Machine learning could help read languages that still haven’t been deciphered, helping us discover things we never knew about history
In the few years that machine learning has been around, it has significantly transformed the study of linguistics, thanks to the availability of huge annotated databases, and techniques for having machines learn from them. Due to this, machine translation from one language to another is quite commonplace now. Though machines are not always perfect with their language, machine learning has given a fresh new perspective to linguistics. It could be any language or dialect from across the world, machines can now learn it, and help translate anything to and from it.
This ability is now being extended to languages of bygone history that academicians, historians and linguists have not yet been able to decipher at all – languages that were spoken or written or both, many, many years Before Christ. Jiaming Luo and Regina Barzilay from Massachusetts Institute of Technology (MIT) and Yuan Cao from Google’s AI Lab in Mountain View, California have developed a machine learning system that is capable of deciphering the lost languages. They have conducted numerous trials and have successfully deciphered a language discovered in one of the historic relics by British archeologist – Arthur Evans in 1886. This language is approximately dated back to 1400 BCE. Their approach for this project was slightly different from the usual machine learning techniques, though.
Generally, machine translation is powered by the understanding that words are related to each other in similar ways, irrespective of what language is involved. The process for machine learning begins with mapping out the relations for a specific language, which would require huge databases of text. A machine then searches this database to pick out how often each word appears next to every other word. This pattern of appearances is identified as a unique signature that would define the word in a multi-dimensional parameter space. The word can then be thought of as a vector within this space. And this vector acts as a powerful constraint on how the word can appear in any translation the machine comes up with. These vectors obey some simple mathematical rules. For example: king – man + woman = queen. And a sentence can be thought of as a set of vectors that follow one after the other to form a kind of trajectory through this space.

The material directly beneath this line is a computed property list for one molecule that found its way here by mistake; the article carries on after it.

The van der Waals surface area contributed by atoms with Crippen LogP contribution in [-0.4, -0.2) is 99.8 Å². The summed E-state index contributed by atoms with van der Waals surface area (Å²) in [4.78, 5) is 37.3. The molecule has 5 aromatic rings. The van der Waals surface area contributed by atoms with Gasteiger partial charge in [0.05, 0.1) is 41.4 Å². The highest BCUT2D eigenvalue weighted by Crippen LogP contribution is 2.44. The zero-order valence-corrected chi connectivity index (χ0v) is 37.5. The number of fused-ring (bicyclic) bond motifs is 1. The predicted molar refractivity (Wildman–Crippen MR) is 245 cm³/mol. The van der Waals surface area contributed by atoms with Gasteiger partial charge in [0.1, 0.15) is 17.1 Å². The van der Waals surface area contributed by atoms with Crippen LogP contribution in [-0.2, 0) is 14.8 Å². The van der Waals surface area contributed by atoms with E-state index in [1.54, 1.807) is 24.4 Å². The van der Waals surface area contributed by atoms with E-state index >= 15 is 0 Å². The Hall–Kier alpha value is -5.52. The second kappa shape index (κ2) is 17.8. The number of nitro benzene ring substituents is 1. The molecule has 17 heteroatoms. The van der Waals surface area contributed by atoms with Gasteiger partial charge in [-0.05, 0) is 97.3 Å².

The fundamental that drives machine translation is that words in different languages occupy the same points in their respective parameter spaces. This enables mapping an entire language onto another language with one-to-one correspondence. The entire process can be described as the process of finding similar trajectories through these spaces. During the process, the machine doesn’t really need to understand what the sentence means.
Luo et al., on their quest to use machine translation to decipher languages that have been lost entirely are using the constraint of how the languages are known to evolve over time. The principle behind this is that any language can change only in certain ways – the symbols in related languages would still appear with similar distributions, related words would still have the same order of characters, etc. When these constraints are applied, it becomes simpler to decipher a particular language. But for this to happen, it is important that the progenitor language be known. So, if one can figure out the progenitor language of the lost languages, the machine translation process that is being developed can be used to decipher the languages.
One of the biggest challenges that linguists often face is fatigue, which is something that doesn’t happen when machines are used for this process. In some cases, linguists might even use a trial-and-error approach by decipher a particular lost language into every known language. This would be possible only by using the machine translation approach, while being quite impossible if attempted solely through human effort.
Machine translation could help us find so much more about the ancient civilizations, and how things panned out over the decades. Who knows, with this approach, we might even discover Atlantis!